Admission Under the Indian Evidence Act
What is Admission?
Admission is a statement that may be oral, documentary, or contained in electronic form, which suggests any inference as to the fact in issue or relevant fact. Section 17 of the Indian Evidence Act defines Admission.
1. Admission can be either self-harming or self-serving (serve own interest).
2. Self-harming admissions are acceptable evidence.
3. Confession is an admission of guilt. It is acceptable and valid in evidence.
4. There can be an admission by silence also.
Admission Can Be Formal or Informal
Formal admissions: Formal admissions are judicial admissions, and in such a case, there is no need to prove the facts admitted. Section 58 of the Indian Evidence Act says that the facts which are judicially admitted need not to be proved.
Informal admissions: Informal admissions are usually made in casual conversation in ignorance of the possibility of it being used in future litigation. For example, with friends, family, neighbour, and so on.
Admission as a Waiver of Proof
When parties make an admission of fact, it, in turn, amounts to a waiver of proof of such a fact. If a party admits any fact on its own then there is no need to give evidence to prove such a fact.
Conditions For Admissibility of Admissions
1. Admission must relate to the subject matter.
2. Admission must always be in the nature of self-harming form/statement.
3. Admission must be made by persons and in the circumstances mentioned under Section 18 to 20 of the Indian Evidence Act.
Who Can Make Admissions?
Admissions may be made by the:-
1. Party to the proceedings (Section 18)
2. By the agent of such party who is authorised.
3. Suitor in a representative character, when he held that character.
4. Party having pecuniary or proprietary interests.
5. Predecessor in the title (who was in the title before me).
6. Person whose position or liability in question. (Section 19)
7. Referee (Section 20)
Evidentiary Value of Admission
Admission is not conclusive proof of the fact admitted as it is a piece of prima facia evidence only. But it may operate as an estoppel. The person can be stopped to deny the truth of the statement.
The Supreme Court in Banarasi Das vs. Kanshi Ram, 1963 said, ‘it is a weak type of evidence, and the court may reject it if the contrary is proved.’
In Bishwanath Prasad vs. Dwarka Prasad, 1974, the Supreme Court met further observations-
1. Admissions are substantive evidence by themselves though they are not the conclusive proof of the matter admitted.
2. Admission duly proved are admissible in evidence irrespective of the fact whether the party making them appeared as a witness or not.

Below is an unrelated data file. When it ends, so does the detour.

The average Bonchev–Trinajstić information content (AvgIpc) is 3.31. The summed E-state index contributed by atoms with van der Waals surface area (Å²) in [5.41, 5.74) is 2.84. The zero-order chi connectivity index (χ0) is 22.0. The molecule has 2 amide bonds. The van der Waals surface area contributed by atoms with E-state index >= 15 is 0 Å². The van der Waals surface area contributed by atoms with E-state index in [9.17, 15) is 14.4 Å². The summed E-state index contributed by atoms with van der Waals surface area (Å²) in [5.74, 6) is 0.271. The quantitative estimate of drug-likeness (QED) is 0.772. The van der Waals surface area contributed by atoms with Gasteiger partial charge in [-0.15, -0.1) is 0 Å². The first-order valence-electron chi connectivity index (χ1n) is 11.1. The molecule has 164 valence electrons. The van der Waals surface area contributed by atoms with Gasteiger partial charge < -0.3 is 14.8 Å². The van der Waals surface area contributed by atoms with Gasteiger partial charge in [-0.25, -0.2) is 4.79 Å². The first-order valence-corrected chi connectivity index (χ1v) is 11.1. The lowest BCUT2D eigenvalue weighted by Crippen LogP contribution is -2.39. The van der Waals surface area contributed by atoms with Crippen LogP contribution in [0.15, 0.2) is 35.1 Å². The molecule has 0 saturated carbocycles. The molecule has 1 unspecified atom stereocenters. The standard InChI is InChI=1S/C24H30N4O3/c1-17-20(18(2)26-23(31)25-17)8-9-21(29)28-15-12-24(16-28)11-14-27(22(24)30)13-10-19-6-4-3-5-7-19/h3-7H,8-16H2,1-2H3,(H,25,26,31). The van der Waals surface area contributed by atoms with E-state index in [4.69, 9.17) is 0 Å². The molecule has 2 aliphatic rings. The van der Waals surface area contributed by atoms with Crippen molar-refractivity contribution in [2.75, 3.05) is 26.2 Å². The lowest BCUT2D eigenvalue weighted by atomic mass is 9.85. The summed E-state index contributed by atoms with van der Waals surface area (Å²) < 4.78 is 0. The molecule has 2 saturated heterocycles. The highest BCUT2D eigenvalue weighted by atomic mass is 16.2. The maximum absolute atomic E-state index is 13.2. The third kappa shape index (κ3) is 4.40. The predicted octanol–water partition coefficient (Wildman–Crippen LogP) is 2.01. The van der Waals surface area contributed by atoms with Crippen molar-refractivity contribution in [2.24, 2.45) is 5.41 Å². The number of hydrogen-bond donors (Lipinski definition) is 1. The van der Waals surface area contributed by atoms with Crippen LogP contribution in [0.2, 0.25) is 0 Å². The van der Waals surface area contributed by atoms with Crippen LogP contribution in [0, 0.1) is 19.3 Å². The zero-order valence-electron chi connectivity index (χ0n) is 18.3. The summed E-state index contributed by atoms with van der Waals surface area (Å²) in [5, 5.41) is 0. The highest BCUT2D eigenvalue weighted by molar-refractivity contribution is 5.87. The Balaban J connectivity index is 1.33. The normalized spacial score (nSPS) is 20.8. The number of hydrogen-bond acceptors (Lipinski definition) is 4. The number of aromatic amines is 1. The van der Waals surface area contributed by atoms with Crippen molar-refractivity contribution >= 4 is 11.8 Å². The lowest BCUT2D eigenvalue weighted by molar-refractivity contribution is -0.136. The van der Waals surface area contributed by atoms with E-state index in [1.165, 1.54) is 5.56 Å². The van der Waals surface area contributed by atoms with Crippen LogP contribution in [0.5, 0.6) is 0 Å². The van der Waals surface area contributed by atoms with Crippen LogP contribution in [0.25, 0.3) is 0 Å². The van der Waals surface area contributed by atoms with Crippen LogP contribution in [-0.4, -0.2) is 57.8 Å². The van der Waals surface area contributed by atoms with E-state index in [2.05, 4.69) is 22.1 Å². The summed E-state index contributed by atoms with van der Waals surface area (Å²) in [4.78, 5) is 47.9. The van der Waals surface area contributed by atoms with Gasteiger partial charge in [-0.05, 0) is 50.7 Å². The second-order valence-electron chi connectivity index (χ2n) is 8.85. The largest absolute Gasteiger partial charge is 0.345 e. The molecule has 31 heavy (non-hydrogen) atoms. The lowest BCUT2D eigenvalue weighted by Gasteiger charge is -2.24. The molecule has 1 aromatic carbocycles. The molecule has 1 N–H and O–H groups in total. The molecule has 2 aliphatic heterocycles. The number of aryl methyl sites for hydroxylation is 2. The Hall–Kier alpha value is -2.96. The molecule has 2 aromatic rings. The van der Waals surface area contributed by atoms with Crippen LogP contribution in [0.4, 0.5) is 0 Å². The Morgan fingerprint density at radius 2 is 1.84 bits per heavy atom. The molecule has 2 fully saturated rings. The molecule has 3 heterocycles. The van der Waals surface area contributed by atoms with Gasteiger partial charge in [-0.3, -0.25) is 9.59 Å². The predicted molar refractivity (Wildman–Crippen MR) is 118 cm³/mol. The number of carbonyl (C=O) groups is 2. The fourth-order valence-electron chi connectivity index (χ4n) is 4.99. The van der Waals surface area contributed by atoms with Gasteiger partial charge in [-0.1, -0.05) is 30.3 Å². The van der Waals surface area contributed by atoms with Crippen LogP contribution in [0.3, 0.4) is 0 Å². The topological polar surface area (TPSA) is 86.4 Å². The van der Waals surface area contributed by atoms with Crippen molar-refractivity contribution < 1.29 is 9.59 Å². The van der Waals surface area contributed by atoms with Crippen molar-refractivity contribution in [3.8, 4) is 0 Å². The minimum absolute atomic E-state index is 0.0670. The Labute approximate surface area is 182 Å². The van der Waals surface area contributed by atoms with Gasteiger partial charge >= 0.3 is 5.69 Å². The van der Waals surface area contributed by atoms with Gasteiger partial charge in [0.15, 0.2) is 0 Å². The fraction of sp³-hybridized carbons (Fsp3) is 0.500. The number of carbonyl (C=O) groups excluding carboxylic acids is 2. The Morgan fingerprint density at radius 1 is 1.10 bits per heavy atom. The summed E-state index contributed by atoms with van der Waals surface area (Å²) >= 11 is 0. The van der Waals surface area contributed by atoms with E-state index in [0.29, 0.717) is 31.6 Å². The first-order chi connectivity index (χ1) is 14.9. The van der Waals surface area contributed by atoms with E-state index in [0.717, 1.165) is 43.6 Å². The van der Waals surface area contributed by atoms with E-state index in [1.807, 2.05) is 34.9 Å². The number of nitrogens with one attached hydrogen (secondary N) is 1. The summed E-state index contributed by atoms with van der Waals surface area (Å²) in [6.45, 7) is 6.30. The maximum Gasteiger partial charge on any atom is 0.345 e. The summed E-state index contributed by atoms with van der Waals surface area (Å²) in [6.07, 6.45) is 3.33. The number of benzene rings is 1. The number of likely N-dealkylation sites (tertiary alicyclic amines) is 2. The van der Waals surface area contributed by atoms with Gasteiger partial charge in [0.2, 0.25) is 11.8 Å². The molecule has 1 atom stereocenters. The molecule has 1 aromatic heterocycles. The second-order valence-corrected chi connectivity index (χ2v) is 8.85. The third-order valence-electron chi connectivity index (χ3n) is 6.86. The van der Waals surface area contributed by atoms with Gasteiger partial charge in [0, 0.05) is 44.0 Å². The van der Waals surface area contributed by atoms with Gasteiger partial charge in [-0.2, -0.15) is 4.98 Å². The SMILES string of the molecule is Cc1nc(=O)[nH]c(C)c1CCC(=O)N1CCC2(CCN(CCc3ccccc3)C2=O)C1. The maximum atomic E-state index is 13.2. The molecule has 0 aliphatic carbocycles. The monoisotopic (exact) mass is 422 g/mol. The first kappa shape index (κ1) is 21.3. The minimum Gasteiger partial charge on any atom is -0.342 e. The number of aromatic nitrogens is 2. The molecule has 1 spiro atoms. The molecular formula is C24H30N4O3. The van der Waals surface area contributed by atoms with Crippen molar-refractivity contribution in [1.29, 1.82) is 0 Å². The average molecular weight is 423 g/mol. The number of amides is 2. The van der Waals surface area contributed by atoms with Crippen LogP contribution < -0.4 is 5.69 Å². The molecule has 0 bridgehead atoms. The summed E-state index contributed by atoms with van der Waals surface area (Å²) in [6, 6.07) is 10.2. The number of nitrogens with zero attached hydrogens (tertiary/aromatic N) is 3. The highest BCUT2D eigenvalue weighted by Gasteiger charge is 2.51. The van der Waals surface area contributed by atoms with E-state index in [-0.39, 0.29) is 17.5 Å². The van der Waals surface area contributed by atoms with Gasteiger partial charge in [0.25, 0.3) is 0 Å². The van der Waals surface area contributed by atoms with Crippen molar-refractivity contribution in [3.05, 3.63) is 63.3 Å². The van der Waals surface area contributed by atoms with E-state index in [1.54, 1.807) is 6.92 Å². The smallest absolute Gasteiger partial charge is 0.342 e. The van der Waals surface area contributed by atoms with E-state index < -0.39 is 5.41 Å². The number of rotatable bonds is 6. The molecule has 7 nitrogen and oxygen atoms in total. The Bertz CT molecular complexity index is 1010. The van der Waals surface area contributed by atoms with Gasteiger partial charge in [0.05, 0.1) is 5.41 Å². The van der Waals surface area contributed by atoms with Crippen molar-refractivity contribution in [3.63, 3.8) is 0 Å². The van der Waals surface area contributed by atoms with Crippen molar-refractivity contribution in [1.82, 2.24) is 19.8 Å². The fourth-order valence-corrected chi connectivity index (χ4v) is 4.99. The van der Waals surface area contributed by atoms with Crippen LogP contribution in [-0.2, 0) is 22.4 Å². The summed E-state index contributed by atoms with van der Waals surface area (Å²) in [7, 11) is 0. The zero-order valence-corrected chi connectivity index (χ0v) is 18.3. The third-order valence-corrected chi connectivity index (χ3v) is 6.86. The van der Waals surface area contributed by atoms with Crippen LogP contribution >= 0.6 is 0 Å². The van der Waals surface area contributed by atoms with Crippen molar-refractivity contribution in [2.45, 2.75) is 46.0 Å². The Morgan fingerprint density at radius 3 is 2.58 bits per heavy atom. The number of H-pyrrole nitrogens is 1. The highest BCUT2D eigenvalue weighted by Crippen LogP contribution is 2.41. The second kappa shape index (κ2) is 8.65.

3. Clarification: Admissions will be admissible even when the party is not called as a witness.
The purpose of contradicting a witness in section 145 and the object of proving admission here is entirely different. In case of contradiction, it will be necessary to put the statement to the witness so that he will have an opportunity to explain it. But it is not so required in admission.
In this context, Justice Krishna Iyer pointed out that admission is substantive evidence. While the purpose of section 145 is to clear doubt on the veracity (accuracy, truthfulness, correctness, faithfulness, conformity to facts) of witness and does not become substantive evidence.
Admission as Estoppel
Section 31 of the Indian Evidence Act says that admissions are not conclusive proof of the matter admitted, but it may operate as an estoppel. A person can’t deny of the fact he admitted in court. And if it is treated as estoppel, rules of section 115-117 of the Indian Evidence Act will apply.
When Admission May be Proved
Proof Of Admission Against Persons Making Them, And By Or On Their Behalf: Section 21
Admissions will be proved against the person making it and not in his favour. The general rule is that one cannot prove a statement in his favour. But section 21 incorporates three exceptions, which, even if being self-serving, can be proved by the party. These are:-
1. Admissions falling under section 32: This exception enables a person to prove his own statement where the circumstances are such that if he were dead, the statement would have been relevant in dispute between third parties (when veracity is not in doubt it can be brought).
2. Statement as to the bodily feeling of the state of mind falling under section 14- The statement of men’s mind or body is relevant under section 14 and statement narrating such facts which indicate the state of mind or body made at or about the time when such state existed and which is accompanied by conduct are relevant.
3. Statement otherwise relevant, then it may be proved as otherwise relevant fact and not as admissions.
Admission to Prove Document
When Oral Admissions As To Contents Of Documents Are Relevant: Section 22
Document must be proved by the document itself. But when the document is not available, then secondary evidence may be given for it under section 65.
Section 59 says all facts except the contents of documents or electronic records may be proved by oral evidence.
Section 63(5) says oral accounts of the contents of a documents given by some person who has himself seen it.
Oral Admission of Electronic Record
When Oral Admissions As To Contents Of Electronic Records Are Relevant: Section 22A
Inserted by IT Act 2000. When genuineness of electronic record produced is in question, then only oral admissions as to the contents of electronic records are relevant.
Admission in Civil Cases
Admission In Civil Cases, When Relevant: Section 23
Where there is an agreement to the fact either express or implied that evidence of admission will not be given, then it will not be produced/adduced before the court. It is just to encourage the parties to settle their matter of dispute with full freedom where they can diverse the things.
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